Keyboard Systems Overview
This document is intended to give an overview of the main keyboard technologies currently available on various platforms, particularly in terms of meeting requirements to enter text for complex scripts.
Standard keyboard systems work mainly by mapping a single keystroke (with or without a modifier like Shift) to a single character on screen. This works fine for simple scripts, but more complex or larger scripts cannot be handled this way, so additional features are needed within the keyboarding systems to meet these needs - for example typing e then ‘ to output é. An introduction to keyboard design theory, whilst out of date in implementation details, gives an excellent technical overview of various issues to consider when creating complex keyboards.
On most platforms there are now multiple keyboarding systems available, so a choice has to be made about which is appropriate for a particular situation. This article gives a summary of the main systems available, and will be improved with more details over time. There are many other keyboard systems available; here we aim to cover those most likely to be useful for handling more complex scripts.
In addition to the “systems” described below, there are also other input methods suitable for entering small amounts of text - for example web-based pickers can be used on any operating system to write text in complex scripts in a browser which can then be copied and pasted into an application.
At the end of this document there are comparison charts between some of the systems.
Clearly, to enter text for a complex script, a font needs to be installed that supports that script, but font issues are not covered here.
MSKLC (Microsoft Keyboard Layout Creator)
MSKLC is a freeware Microsoft tool for creating new keyboard layouts using the Windows-native keyboard file format, and so gives seamless integration with Windows systems. It can use an existing Windows keyboard as a starting point. However, it is limited in its ability to cope with more complex scripts.
Keyman is a powerful, commercial tool from Tavultesoft for creating keyboard input methods. It allows for more complex input processing than MSKLC and so meets a wider range of needs. It does not use the Windows keyboard driver format, so a separate client needs to be installed on each computer using the keyboard. There are many existing Keyman keyboards available. More information on Keyman can be found on SIL's NRSI site. There are now other keyboarding systems which can work with Keyman .kmn source files.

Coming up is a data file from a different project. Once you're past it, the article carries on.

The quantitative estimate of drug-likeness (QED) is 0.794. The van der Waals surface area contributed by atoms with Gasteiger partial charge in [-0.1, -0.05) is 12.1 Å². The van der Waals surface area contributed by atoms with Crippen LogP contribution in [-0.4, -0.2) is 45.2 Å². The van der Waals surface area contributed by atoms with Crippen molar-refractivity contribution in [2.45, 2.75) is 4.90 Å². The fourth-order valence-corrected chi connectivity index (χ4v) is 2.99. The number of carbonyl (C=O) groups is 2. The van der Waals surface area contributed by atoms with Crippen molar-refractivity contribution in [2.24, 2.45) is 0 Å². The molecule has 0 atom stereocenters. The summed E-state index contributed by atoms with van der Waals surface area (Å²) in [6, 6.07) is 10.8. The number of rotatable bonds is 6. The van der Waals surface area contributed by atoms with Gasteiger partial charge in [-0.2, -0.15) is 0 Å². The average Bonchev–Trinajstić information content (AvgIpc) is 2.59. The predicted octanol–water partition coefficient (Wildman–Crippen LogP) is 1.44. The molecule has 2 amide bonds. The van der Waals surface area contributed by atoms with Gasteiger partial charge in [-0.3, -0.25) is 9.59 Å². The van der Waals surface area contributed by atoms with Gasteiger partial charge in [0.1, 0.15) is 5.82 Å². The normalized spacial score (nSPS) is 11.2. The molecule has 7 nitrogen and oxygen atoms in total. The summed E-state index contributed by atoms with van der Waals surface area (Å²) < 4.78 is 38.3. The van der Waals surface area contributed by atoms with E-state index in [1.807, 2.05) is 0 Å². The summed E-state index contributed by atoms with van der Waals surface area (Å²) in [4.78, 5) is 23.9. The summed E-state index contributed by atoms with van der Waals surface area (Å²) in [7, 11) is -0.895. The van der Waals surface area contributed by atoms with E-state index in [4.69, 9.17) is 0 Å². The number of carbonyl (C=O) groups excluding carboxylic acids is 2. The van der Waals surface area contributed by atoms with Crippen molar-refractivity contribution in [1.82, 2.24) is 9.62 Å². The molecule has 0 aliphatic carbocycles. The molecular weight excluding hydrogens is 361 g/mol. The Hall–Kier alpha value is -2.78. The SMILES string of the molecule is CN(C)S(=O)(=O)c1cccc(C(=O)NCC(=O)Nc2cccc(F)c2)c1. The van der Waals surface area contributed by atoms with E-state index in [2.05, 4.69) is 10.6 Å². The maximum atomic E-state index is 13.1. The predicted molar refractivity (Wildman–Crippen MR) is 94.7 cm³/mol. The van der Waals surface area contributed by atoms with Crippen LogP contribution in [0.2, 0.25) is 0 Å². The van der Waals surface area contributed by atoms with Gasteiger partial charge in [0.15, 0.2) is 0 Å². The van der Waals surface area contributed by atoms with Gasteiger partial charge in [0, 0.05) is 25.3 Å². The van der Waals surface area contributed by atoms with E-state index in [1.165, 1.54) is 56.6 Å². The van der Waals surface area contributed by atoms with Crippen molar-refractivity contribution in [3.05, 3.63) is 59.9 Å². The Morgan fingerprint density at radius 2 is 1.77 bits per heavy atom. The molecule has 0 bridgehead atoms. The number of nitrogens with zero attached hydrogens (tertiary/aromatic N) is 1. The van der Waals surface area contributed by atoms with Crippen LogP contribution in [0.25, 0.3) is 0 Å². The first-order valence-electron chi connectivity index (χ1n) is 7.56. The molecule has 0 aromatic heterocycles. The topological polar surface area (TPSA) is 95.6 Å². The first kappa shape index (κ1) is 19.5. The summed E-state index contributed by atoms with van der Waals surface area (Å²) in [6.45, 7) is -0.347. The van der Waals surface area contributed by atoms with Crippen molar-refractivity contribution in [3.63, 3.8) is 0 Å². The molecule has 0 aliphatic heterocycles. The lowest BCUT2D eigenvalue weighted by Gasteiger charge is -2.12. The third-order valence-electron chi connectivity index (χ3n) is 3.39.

Inkey is based on Autohotkey, an open source macro-creation and automation tool. The language used by InKey (and Autohotkey underneath) provides great flexibility and allows complex keyboard behaviours to be programmed. The separate open source Inkey Keyboard Creator is available to facilitate the initial creation of the keyboard, including an option to import Keyman .kmn files. More complex tasks have to be done by editing the Inkey .ahk source file directly, after which the keyboard creator cannot be used to make further changes.
Inkey is currently under private beta release, but the authors have indicated that the next version will be released under a free, open source license.
Ekaya is an open source keyboarding system that uses the open source KMFL library to parse the Keyman .kmn files, so keyboards developed with Keyman should work with Ekaya as an alternative to the Keyman client. (Note that Ekaya may not offer the exact same functionality as the latest Keyman desktop version).
Keymagic is an open source keyboarding system which works on several platforms. Whilst similar to KMFL, it uses its own source format rather than Keyman .kmn files.
MAC OS X systems
Ukelele is a freeware keyboard layout editor for OS X which provides a graphical interface for .keylayout files (the standard keyboard format for OS X).
Keymagic is also available for OS X - The Keymagic section under Windows systems has more information.
Linux Systems (including Ubuntu)
KMFL (Keyboard Mapping for Linux)
KMFL is an open source keyboarding system for Linux systems, particularly Ubuntu, which is compatible with Keyman 7 (or earlier) .kmn source files, so brings the power of Keyman keyboarding to a Linux environment. Although designed for Linux/Unix systems in general, full downloads and instructions are currently only available for Ubuntu.
Keymagic is also available for Ubuntu. - The Keymagic section under Windows systems has more information.
Devices running Android provide a choice of languages and input methods. Extra input methods and separate language packs can be installed from the Google Play store.
Multiling is one of the possible solutions to explore for extending writing systems support. Tavultesoft are developing a version of Keyman to run on Android, but this is currently still at the alpha testing stage.
Note that, as with all systems, for each keyboard there needs to be an appropriate font available; on Android, facilities to add new fonts to be used for all applications are very limited (and currently only possible when rooting/jail-breaking the device). Some applications come bundled with fonts to extend their own functionality, but they will only work within the particular application.
This covers web-based keyboarding systems that allow users to type in different scripts/languages without installing keyboard layouts or software on their computers, but directly, through web applications in the browser.
Keymanweb is a commercial subscription-based keyboard system which can be built into websites.
Google Virtual Keyboards
The status of these is unclear. The Google Developers website states that they are deprecated, but provides no information about alternative plans for them.
Other Input Methods